CollectionsApnea
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Apnea

NEWS
July 31, 2016 | Ajay Pillai, M.D., For The Inquirer
Q. How can I tell if I have a sleep disorder? A. There is no substitute for a good night's rest. Yet more than one quarter of the population report occasionally not getting enough sleep, and nearly 10 percent have chronic insomnia, according to federal surveys. Sleep needs vary. But seven to eight hours a day is recommended for adults, including the elderly. A sleep disorder is characterized by a disruption in the amount or quality of sleep, or by behavioral/psychological conditions associated with sleep.
NEWS
August 30, 1992 | By Shaun Stanert, INQUIRER CORRESPONDENT
Gene Wroblewski's rumbling snores kept his wife, Lorry, wide awake for years. In desperation, she finally sought refuge in a spare bedroom. Wroblewski, 67, of Doylestown, has sleep apnea, a serious medical condition characterized by loud snoring and pauses in breathing that last five to 60 seconds. About a month ago, he was fitted with a small dental device that has eased his breathing problem. Called a Herbst device after the German orthodontist who invented it, it was custom-made for Wroblewski by the Main Clinical Campus of Medical College Hospitals in Philadelphia.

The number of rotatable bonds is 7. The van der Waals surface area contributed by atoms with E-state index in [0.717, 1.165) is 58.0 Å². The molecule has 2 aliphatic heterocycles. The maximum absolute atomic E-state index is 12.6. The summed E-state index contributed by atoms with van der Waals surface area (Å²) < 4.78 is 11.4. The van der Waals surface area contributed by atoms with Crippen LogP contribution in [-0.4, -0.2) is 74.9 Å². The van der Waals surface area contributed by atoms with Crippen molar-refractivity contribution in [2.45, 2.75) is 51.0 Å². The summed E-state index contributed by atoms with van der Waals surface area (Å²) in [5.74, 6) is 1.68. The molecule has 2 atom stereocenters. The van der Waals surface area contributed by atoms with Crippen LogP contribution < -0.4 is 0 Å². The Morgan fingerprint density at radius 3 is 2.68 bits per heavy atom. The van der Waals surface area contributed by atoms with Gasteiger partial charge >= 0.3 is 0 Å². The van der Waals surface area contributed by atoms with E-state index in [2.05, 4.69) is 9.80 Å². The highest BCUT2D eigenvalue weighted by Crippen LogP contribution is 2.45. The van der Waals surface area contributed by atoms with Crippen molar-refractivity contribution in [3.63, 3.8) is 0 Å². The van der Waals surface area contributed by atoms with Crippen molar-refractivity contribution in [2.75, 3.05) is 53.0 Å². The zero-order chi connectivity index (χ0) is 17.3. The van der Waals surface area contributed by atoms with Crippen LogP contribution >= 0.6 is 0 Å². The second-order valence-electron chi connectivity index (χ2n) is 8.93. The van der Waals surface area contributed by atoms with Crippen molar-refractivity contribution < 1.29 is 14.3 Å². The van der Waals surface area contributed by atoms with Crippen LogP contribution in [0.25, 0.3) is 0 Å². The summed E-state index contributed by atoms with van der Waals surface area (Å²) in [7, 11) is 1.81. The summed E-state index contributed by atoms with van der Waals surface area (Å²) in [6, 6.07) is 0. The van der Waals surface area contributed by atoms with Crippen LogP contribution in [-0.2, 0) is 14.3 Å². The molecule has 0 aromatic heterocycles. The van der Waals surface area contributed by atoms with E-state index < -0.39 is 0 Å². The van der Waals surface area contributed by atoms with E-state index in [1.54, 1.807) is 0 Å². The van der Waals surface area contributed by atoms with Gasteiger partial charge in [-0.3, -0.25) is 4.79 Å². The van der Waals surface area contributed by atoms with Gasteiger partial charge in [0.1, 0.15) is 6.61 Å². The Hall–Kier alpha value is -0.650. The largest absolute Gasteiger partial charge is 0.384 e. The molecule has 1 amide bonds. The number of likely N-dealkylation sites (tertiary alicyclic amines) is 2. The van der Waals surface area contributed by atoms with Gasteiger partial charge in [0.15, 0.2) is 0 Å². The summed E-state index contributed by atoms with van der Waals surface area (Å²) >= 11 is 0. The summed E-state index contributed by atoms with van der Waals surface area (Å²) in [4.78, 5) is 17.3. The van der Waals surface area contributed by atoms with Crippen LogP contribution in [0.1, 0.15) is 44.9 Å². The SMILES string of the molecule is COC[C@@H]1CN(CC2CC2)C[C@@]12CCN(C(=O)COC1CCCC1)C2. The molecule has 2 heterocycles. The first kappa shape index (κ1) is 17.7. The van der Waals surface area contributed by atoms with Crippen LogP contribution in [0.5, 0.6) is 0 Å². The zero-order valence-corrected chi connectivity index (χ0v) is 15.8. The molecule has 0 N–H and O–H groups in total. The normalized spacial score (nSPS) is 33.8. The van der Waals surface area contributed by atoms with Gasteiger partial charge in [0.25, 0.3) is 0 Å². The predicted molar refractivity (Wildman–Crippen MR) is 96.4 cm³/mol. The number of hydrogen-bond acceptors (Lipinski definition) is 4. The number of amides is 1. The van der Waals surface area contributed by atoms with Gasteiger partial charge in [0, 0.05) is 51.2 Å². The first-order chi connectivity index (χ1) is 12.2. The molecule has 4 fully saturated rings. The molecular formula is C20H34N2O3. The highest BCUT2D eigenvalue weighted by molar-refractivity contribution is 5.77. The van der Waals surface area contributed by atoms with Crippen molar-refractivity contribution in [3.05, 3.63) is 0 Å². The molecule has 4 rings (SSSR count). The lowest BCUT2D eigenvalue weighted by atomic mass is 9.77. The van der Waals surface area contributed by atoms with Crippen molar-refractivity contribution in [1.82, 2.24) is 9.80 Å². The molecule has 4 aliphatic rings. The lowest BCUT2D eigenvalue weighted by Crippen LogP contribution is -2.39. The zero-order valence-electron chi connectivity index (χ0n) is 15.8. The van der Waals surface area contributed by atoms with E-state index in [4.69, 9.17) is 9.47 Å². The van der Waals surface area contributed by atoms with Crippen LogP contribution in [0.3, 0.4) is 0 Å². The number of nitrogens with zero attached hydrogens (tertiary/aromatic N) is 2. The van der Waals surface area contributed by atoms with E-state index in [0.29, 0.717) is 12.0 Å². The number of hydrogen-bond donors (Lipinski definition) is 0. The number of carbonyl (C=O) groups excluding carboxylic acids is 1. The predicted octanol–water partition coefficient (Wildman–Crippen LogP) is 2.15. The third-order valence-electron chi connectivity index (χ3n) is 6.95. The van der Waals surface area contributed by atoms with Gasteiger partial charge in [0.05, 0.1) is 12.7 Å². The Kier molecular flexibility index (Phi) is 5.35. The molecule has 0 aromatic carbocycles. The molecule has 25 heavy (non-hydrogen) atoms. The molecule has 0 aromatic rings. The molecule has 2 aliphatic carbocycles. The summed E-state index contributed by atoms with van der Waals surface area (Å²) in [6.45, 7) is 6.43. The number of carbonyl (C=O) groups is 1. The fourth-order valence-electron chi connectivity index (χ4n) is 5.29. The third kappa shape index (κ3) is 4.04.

NEWS
December 20, 1987 | By Lorraine Rocco, Special to The Inquirer
Snoring is no laughing matter. In fact, says Dr. Armando A. Montiel of Marlton, it sometimes can be fatal. But, because the person who snores excessively often is unaware of it, it is usually a spouse who brings the patient to see the doctor. So when Montiel hears a wife say to her husband, "Honey, keep quiet and let me tell the doctor all about it," he knows exactly what to expect next. "She'll say, 'He scares me . . . he snores loudly and then he stops breathing. He's grouchy and moody during the day, and he falls asleep at the drop of a hat. " These, say Montiel, are the classic symptoms of sleep apnea, a disorder in which the patient has repeated episodes of excessive snoring followed by a cessation of breathing.
NEWS
June 27, 2011
Safeguard Scientific Inc., Wayne, said today it invested $20 million in NovaSom, a provider of portable diagnostic equipment for obstructive sleep apnea (OSA). Safeguard's investment is the lead contribution in a total of $35 million that NovaSom received to fund growth. The Baltimore company's equipment allows patients to be tested for OSA at home instead of in a hospital. OSA is a condition in which a person has trouble breathing during sleep due to a blocked upper airway.
NEWS
December 24, 2012 | By Daniel Taylor, For The Inquirer
A few years ago, I took care of a child who changed the way I practice pediatrics. His case underscored the need to ask one key question. "Does your child snore?" The child was 3, with no real medical problems, except that he was overweight. His mother brought him into my office concerned about his persistent cough and mentioned that he was also short of breath more often when he ran around. To help him sleep, the woman added, she had to put two pillows under his head. A physical exam showed fluid in the lower parts of his lungs.